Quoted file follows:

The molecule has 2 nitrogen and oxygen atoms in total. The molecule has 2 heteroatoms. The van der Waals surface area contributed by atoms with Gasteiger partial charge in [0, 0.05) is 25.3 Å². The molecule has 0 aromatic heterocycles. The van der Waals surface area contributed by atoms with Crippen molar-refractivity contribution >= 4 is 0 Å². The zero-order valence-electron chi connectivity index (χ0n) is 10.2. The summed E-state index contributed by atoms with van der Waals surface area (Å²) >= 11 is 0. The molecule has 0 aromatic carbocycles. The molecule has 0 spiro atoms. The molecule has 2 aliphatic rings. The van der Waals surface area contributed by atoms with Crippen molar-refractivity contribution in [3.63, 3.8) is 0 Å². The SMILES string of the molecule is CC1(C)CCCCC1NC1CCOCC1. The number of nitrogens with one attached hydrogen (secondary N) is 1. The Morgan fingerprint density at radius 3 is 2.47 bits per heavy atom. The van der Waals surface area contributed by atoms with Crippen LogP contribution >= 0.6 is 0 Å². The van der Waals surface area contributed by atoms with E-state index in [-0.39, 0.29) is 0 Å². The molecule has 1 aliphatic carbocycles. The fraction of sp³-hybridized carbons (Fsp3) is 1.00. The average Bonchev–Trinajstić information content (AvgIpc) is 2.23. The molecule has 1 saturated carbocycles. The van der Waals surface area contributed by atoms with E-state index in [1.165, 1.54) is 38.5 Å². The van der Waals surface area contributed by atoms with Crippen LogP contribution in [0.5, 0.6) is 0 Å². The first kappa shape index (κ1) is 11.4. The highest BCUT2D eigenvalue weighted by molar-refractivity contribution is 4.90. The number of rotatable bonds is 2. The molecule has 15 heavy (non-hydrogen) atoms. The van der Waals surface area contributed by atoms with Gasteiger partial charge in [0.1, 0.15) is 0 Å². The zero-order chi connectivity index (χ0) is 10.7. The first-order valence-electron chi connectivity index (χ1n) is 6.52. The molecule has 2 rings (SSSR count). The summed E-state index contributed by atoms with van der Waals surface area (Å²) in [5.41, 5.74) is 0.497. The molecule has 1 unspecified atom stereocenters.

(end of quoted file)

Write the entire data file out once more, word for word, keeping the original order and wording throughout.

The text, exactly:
The molecule has 2 nitrogen and oxygen atoms in total. The molecule has 2 heteroatoms. The van der Waals surface area contributed by atoms with Gasteiger partial charge in [0, 0.05) is 25.3 Å². The molecule has 0 aromatic heterocycles. The van der Waals surface area contributed by atoms with Crippen molar-refractivity contribution >= 4 is 0 Å². The zero-order valence-electron chi connectivity index (χ0n) is 10.2. The summed E-state index contributed by atoms with van der Waals surface area (Å²) >= 11 is 0. The molecule has 0 aromatic carbocycles. The molecule has 0 spiro atoms. The molecule has 2 aliphatic rings. The van der Waals surface area contributed by atoms with Crippen molar-refractivity contribution in [3.63, 3.8) is 0 Å². The SMILES string of the molecule is CC1(C)CCCCC1NC1CCOCC1. The number of nitrogens with one attached hydrogen (secondary N) is 1. The Morgan fingerprint density at radius 3 is 2.47 bits per heavy atom. The van der Waals surface area contributed by atoms with Crippen LogP contribution >= 0.6 is 0 Å². The van der Waals surface area contributed by atoms with E-state index in [-0.39, 0.29) is 0 Å². The molecule has 1 aliphatic carbocycles. The fraction of sp³-hybridized carbons (Fsp3) is 1.00. The average Bonchev–Trinajstić information content (AvgIpc) is 2.23. The molecule has 1 saturated carbocycles. The van der Waals surface area contributed by atoms with E-state index in [1.165, 1.54) is 38.5 Å². The van der Waals surface area contributed by atoms with Crippen LogP contribution in [0.5, 0.6) is 0 Å². The first kappa shape index (κ1) is 11.4. The highest BCUT2D eigenvalue weighted by molar-refractivity contribution is 4.90. The number of rotatable bonds is 2. The molecule has 15 heavy (non-hydrogen) atoms. The van der Waals surface area contributed by atoms with Gasteiger partial charge in [0.1, 0.15) is 0 Å². The zero-order chi connectivity index (χ0) is 10.7. The first-order valence-electron chi connectivity index (χ1n) is 6.52. The molecule has 2 rings (SSSR count). The summed E-state index contributed by atoms with van der Waals surface area (Å²) in [5.41, 5.74) is 0.497. The molecule has 1 unspecified atom stereocenters.